Guest Column: Another Rocky Mountain Rate Hike – Here We Go Again!

Rep. Harriet Hageman writes, "Stop me if you’ve heard this one before, but Rocky Mountain Power wants to raise your electric bill by double digit … yet again. This is not the first rate increase that RMP has proposed, and it will not be the last."

CSD Staff

May 27, 20248 min read

Hageman guest columns 9 15 23
(Cowboy State Daily Staff)

Stop me if you’ve heard this one before, but Rocky Mountain Power (RMP) wants to raise your electric bill by double digits (16.5% in total) … yet again.

This is not the first rate increase that RMP has proposed, and it will not be the last. 

This yearly increase will instead become the “new normal” unless we fight back against the radical environmental agenda that seeks to force us into “15-minute cities,” to take our gas-powered vehicles, and to destroy our reliable and affordable energy resources and producers. 

Wyoming citizens and several elected officials led the charge in 2023 to challenge RMP’s efforts to increase electricity rates by nearly 30% - with the Public Service Commission (PSC) ultimately approving a much smaller increase of 8.3%.

Now, after being rebuked on last year’s attempted hike, RMP is still trying to fleece their consumers for the difference by suing the PSC for $23 million plus attorney fees for a portion of the rate hike that they were not granted – a lawsuit that would ultimately be paid for by the taxpayers and ratepayers.

No matter how RMP tried to spin the reasoning behind last year’s request for such a huge increase, the reality is that these dramatic increases in electricity costs result from the radical green agenda that has taken hold in our state and federal government, as well as corporate America. 

RMP is one of those companies that decided several years ago to jump onto the green bandwagon, and it has been focusing its efforts and “investing” its financial resources in unreliable and expensive energy – predominantly wind and solar – as it “transitions” to “clean” energy. 

While it boasts about receiving $85 million in federal tax credits and other subsidies for moving forward with this “transition,” it sidesteps the fact that such subsidies did not pay for the actual production of reliable and affordable electricity, but were just part of the Biden administration’s efforts to incentivize companies to “go green” despite the cost to the consumers. 

It is very simple. When the government adopts policies and regulations that are intended to increase the cost of energy production, the cost of energy production goes up.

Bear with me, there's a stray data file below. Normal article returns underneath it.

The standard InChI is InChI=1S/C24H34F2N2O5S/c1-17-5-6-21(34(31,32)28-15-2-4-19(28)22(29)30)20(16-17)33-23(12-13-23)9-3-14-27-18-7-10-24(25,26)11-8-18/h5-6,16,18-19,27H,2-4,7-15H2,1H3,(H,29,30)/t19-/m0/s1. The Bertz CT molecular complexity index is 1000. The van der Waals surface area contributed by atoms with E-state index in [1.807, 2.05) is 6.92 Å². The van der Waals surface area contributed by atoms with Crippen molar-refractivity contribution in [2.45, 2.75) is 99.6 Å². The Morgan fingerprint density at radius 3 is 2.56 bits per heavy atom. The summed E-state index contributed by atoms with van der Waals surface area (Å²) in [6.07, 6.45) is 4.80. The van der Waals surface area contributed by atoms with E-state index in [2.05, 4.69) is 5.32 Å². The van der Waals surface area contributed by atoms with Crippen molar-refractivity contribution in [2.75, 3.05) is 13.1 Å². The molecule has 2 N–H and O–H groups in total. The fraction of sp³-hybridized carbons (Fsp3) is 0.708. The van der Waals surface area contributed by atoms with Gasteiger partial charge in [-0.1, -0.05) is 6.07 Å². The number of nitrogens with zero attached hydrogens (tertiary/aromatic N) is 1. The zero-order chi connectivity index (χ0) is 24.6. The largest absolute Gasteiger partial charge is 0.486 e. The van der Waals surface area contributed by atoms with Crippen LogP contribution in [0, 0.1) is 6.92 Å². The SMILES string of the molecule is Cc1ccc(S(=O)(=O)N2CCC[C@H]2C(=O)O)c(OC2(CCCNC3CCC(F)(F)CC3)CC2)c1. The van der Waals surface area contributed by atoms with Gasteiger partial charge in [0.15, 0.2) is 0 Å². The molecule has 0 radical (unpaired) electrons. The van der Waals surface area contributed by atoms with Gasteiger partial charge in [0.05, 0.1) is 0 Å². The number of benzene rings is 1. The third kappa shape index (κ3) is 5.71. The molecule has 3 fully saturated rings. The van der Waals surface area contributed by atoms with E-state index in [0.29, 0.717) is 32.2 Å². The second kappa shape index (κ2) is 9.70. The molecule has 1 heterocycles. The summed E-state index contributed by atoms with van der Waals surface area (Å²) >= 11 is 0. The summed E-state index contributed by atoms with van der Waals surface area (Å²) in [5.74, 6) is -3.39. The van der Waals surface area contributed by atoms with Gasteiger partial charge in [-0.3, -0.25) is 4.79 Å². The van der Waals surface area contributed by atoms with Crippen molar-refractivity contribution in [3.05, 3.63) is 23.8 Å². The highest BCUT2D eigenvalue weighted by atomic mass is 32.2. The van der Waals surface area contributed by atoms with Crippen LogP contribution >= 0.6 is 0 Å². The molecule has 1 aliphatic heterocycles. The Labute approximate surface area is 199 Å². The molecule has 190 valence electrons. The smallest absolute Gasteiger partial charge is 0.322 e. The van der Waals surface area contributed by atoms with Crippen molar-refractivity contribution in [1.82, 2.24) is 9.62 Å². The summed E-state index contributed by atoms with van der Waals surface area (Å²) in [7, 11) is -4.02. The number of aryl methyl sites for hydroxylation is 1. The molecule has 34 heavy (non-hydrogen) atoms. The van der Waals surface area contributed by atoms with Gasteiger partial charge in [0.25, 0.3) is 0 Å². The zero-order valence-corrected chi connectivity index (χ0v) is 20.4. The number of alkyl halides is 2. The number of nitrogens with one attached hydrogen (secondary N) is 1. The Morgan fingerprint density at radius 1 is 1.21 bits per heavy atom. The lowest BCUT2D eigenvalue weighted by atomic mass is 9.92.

When the government adopts policies and regulations to force a “transition” to less reliable and less affordable electricity, reliability and affordability both go down.  

Utility companies know this, yet have been willing partners in pursuing a “transition” that is not only infeasible in both the short and long term, but that will cause an untold amount of misery if we do not reverse course, protect our legacy energy producers, and stop wasting literally hundreds of billions of dollars on propping up unreliable and unaffordable energy resources. 

These costly and unreliable energy sources will never provide even a fraction of the power needed in Wyoming, let alone the rest of the country, and we must start demanding that companies such as RMP return to the days when decisions were dictated by reality and feasibility – rather than fantasy and wishful thinking.   

RMP has defended its latest increase request by claiming that it is “driven by fuel and wholesale electricity price increases in 2023 that resulted from coal supply disruptions and severe weather.”

Additionally, the company claims insurance costs, inflation and a need for infrastructure investments are also factors. Just as a reminder: RMP plans to retire 2,614 megawatts (MW) worth of coal capacity over the next ten years. It is hard to imagine a situation where such a move would not make matters worse for its customers. 

Perhaps RMP should reconsider such retirement.  Perhaps it should also consider entering into long-term contracts with gas and coal producers rather than buying on the spot market, thereby negotiating more affordable prices for the fuel that it needs to produce electricity.

The cold hard fact is that this corporate willingness to take federal subsidies to make business decisions that are not in the best interest of the consumers is largely to blame for skyrocketing utility costs. 

The rush to move from coal and natural gas (and hydropower) to using the unreliables is one of the primary reasons as to why each new year brings another huge rate hike.